He finished his own slice and looked at her, unsure. "At least let me wash their dishes first," he almost whined.
"That's okay, Sanji," said Tashigi. "I'll do it."
"But a beautiful woman such as yourself shouldn't-"
"It'll be fine," said Robin, pushing against his arm slightly. "We'll be getting out of your way, then, Miss Tashigi, Mr. Zoro."
"Alright," said Tashigi, sounding appropriately disappointed but also looking at Robin gratefully. "Thank you so much for the wonderful cake!"
"Your praise is too kind, Miss Tashigi, it was really nothing!"
"Yeah, it was okay," said Zoro grumpily, wishing they would just leave already.
Sanji glared at him but was moved along by Robin. "If you ever need anything, remember we're just one house away."
"Thank you again, Robin!" Tashigi saw them to the door, waving as they walked down the drive before shutting it.
Both outside and back in the kitchen, the two men looked at their wives and said the same thing.
"I don't like that guy."
For the rest of the week not much happened. Robin and Tashigi would see each other in passing, while getting the mail or watering flowers, and would wave and talk a little. How were things, getting used to the neighborhood, did Miss Tashigi need anything? Robin went to the museum she was curator of, Sanji would drive off to the restaurant, while Tashigi went on patrol and Zoro went to his dojo where he taught fencing for both sport and acting. The two men didn't get in each other's way, and the wives thought that perhaps they would cool down and start getting along.
That was until Sunday came along.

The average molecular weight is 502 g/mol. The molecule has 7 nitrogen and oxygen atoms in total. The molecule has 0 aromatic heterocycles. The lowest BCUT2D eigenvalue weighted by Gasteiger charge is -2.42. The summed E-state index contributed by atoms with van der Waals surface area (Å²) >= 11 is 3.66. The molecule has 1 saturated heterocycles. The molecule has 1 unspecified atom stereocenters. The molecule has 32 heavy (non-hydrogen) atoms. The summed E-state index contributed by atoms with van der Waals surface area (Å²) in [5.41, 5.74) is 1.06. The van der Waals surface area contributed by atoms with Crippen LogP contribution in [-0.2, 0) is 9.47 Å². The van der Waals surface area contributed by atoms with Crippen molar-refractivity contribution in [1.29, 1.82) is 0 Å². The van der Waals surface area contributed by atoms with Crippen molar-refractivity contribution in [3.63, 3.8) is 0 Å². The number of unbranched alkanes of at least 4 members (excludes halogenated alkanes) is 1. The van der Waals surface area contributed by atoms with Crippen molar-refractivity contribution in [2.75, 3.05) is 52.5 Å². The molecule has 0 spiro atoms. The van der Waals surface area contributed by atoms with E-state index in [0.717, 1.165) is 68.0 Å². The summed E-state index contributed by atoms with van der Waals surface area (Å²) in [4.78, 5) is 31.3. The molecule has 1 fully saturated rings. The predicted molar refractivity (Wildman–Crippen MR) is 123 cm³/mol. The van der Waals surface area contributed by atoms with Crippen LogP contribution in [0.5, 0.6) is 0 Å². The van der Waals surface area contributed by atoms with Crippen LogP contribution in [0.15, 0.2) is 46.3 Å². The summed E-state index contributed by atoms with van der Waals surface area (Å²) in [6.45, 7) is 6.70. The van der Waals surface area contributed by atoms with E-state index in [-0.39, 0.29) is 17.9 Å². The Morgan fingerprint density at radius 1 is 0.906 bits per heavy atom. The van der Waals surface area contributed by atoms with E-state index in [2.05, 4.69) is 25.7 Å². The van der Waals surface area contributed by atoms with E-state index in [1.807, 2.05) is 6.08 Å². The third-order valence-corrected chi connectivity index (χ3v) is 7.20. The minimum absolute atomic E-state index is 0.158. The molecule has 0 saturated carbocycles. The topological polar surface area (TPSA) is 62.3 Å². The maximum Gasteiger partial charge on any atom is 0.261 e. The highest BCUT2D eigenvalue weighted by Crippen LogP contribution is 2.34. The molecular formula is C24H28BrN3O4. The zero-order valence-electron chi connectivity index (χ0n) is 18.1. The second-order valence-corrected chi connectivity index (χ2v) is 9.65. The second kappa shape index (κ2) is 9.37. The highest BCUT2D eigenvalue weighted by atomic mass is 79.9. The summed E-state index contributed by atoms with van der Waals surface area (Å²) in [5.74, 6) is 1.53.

Weekends were tough on Sanji. The rest of the week the Baratie was only open for supper, so he only had to work at night. But on Friday and Saturday lunch was served, meaning he had to be there by ten. He would stay until the restaurant closed at midnight, and then he would help wash dishes, bus tables, sweep floors, and clean the kitchen. They had busboys, but they had a habit of quitting to get away from the harsh owner and his cooking staff, and they were always shorthanded. Not to mention Sanji's special cooking knives that everyone knew better than to touch, even just to wash them. The sous-chef loved them almost as much as his wife, and every new waiter and busboy learned quickly that if they valued their life they left the expensive stainless steel ornately handled knives right where he left them, and that he alone would wash them. Because of this, he usually did not leave the restaurant until two or later, just to get up on Saturday morning at eight thirty and get ready to go again. And as Saturdays were generally busier, he was lucky if he was home by four.